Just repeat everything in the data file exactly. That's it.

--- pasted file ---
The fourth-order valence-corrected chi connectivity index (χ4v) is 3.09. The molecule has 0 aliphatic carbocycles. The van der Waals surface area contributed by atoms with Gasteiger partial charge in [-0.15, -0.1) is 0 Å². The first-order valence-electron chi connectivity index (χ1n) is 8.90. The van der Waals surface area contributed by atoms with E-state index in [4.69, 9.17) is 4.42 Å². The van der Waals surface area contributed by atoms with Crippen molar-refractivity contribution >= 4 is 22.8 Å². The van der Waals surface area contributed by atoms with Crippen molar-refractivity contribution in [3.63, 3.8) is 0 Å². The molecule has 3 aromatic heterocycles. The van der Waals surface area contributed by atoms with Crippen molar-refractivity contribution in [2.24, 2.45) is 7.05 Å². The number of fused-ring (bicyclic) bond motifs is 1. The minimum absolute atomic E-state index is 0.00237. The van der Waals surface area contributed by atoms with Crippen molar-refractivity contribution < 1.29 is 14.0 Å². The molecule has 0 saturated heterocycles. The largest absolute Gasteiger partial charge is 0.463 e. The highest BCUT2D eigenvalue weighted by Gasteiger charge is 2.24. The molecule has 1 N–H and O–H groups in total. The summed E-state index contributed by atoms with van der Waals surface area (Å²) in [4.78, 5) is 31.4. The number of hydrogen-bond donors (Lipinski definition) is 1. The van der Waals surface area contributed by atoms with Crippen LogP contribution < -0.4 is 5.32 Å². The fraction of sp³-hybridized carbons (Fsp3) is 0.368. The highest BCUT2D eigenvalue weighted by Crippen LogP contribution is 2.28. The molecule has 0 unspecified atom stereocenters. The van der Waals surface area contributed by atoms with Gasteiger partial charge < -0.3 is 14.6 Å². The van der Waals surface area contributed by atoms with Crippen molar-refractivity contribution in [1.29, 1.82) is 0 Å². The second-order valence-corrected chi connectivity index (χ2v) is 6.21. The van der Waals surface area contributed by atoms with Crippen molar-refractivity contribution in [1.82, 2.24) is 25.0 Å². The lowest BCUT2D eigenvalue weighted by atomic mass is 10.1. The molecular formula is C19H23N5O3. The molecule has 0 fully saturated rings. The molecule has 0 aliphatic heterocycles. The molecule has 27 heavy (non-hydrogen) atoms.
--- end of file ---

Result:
The fourth-order valence-corrected chi connectivity index (χ4v) is 3.09. The molecule has 0 aliphatic carbocycles. The van der Waals surface area contributed by atoms with Gasteiger partial charge in [-0.15, -0.1) is 0 Å². The first-order valence-electron chi connectivity index (χ1n) is 8.90. The van der Waals surface area contributed by atoms with E-state index in [4.69, 9.17) is 4.42 Å². The van der Waals surface area contributed by atoms with Crippen molar-refractivity contribution >= 4 is 22.8 Å². The van der Waals surface area contributed by atoms with Crippen molar-refractivity contribution in [3.63, 3.8) is 0 Å². The molecule has 3 aromatic heterocycles. The van der Waals surface area contributed by atoms with Crippen molar-refractivity contribution in [2.24, 2.45) is 7.05 Å². The number of fused-ring (bicyclic) bond motifs is 1. The minimum absolute atomic E-state index is 0.00237. The van der Waals surface area contributed by atoms with Crippen molar-refractivity contribution < 1.29 is 14.0 Å². The molecule has 0 saturated heterocycles. The largest absolute Gasteiger partial charge is 0.463 e. The highest BCUT2D eigenvalue weighted by Gasteiger charge is 2.24. The molecule has 1 N–H and O–H groups in total. The summed E-state index contributed by atoms with van der Waals surface area (Å²) in [4.78, 5) is 31.4. The number of hydrogen-bond donors (Lipinski definition) is 1. The van der Waals surface area contributed by atoms with Crippen LogP contribution < -0.4 is 5.32 Å². The fraction of sp³-hybridized carbons (Fsp3) is 0.368. The highest BCUT2D eigenvalue weighted by Crippen LogP contribution is 2.28. The molecule has 0 unspecified atom stereocenters. The van der Waals surface area contributed by atoms with Gasteiger partial charge < -0.3 is 14.6 Å². The van der Waals surface area contributed by atoms with Crippen molar-refractivity contribution in [1.29, 1.82) is 0 Å². The second-order valence-corrected chi connectivity index (χ2v) is 6.21. The van der Waals surface area contributed by atoms with Crippen molar-refractivity contribution in [1.82, 2.24) is 25.0 Å². The lowest BCUT2D eigenvalue weighted by atomic mass is 10.1. The molecular formula is C19H23N5O3. The molecule has 0 fully saturated rings. The molecule has 0 aliphatic heterocycles. The molecule has 27 heavy (non-hydrogen) atoms.